Mr. Downing was just what we have represented, a self-taught man. His name will appear in all coming time, emblazoned upon the roll of fame, among such worthies of that class as Roger Sherman, Benjamin Franklin, David Rittenhouse, Benjamin West, and Nathaniel Bowditch. He was not, perhaps, so profoundly scientific, yet he was well grounded in vegetable physiology, and in the first principle* of the arts to which his life was devoted. Being the sovereign of his own powers and acquisitions, he could instantly bring them to bear on the subject of his investigation or discourse.

In his character we find that assemblage of virtues commonly called amiableness. On this depended the suavity of his manners, the sincerity of his friendship, and the freedom of his hospitality. His guests always received a hearty welcome, and found at bis residence a quiet home. Here Miss Bremer, whose fame in letters is like that of the Swedish nightingale in song, wrote the introduction to one of her works; and in speaking of his kindness and hospitality, she says: " I never shall forget, nor ever be able to folly acknowledge them, feeling as I here do at this moment, all the blessings of a perfect home".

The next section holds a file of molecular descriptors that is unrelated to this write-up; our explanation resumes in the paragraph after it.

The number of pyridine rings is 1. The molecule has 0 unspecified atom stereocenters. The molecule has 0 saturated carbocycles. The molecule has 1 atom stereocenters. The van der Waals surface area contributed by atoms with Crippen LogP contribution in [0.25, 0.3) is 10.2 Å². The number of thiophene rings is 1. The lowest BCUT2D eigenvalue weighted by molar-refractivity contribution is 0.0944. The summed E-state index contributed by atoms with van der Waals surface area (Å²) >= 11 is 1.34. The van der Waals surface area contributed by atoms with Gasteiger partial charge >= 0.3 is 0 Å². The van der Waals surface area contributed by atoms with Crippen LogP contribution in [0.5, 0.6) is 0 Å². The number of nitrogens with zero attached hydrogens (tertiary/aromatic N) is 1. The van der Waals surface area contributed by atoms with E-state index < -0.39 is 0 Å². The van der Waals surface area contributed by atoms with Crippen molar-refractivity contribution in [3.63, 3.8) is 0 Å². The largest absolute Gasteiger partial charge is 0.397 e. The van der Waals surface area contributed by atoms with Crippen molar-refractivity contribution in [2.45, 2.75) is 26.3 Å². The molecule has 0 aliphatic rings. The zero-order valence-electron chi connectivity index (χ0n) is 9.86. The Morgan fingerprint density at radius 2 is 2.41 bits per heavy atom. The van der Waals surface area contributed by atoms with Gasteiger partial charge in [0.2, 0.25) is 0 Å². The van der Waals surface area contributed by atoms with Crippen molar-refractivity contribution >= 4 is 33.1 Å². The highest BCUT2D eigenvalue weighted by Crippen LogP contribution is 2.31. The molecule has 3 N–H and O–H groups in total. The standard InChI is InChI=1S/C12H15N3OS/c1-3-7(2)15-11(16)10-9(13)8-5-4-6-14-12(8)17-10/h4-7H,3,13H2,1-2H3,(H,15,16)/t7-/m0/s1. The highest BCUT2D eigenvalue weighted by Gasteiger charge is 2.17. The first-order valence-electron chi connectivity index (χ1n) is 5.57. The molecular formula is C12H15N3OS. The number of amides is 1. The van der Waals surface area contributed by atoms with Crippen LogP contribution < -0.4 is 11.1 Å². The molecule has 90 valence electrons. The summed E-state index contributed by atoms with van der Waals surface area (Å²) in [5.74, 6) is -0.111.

He also possessed, what is rarely found in combination with these qualities, keen perception, great energy, decision and boldness. Blessed with an almost intuitive perception of character, he read men at a glance. When he was in London, he desired an assistant who would return with him to America, and aid him in the architectural department of his business. He visits the architectural exhibition in that city, and seeks an introduction to the secretary of that association, to whom he reveals his object, and by whom he is introduced to Mr. Calvert Vaux, as a gentleman well qualified for the place. They exchange references; and so readily did he inspire confidence in this stranger, and also perceive that he might safely repose the same in him, that on their interview the next morning, he concludes a contract, agrees upon the precise time when they will start from Liverpool for America, hastens to Paris to complete his unfinished business, fulfills his engagement, and in two weeks they are unitedly prosecuting their labors at Newburgh. Such was his activity, promptness, and despatch.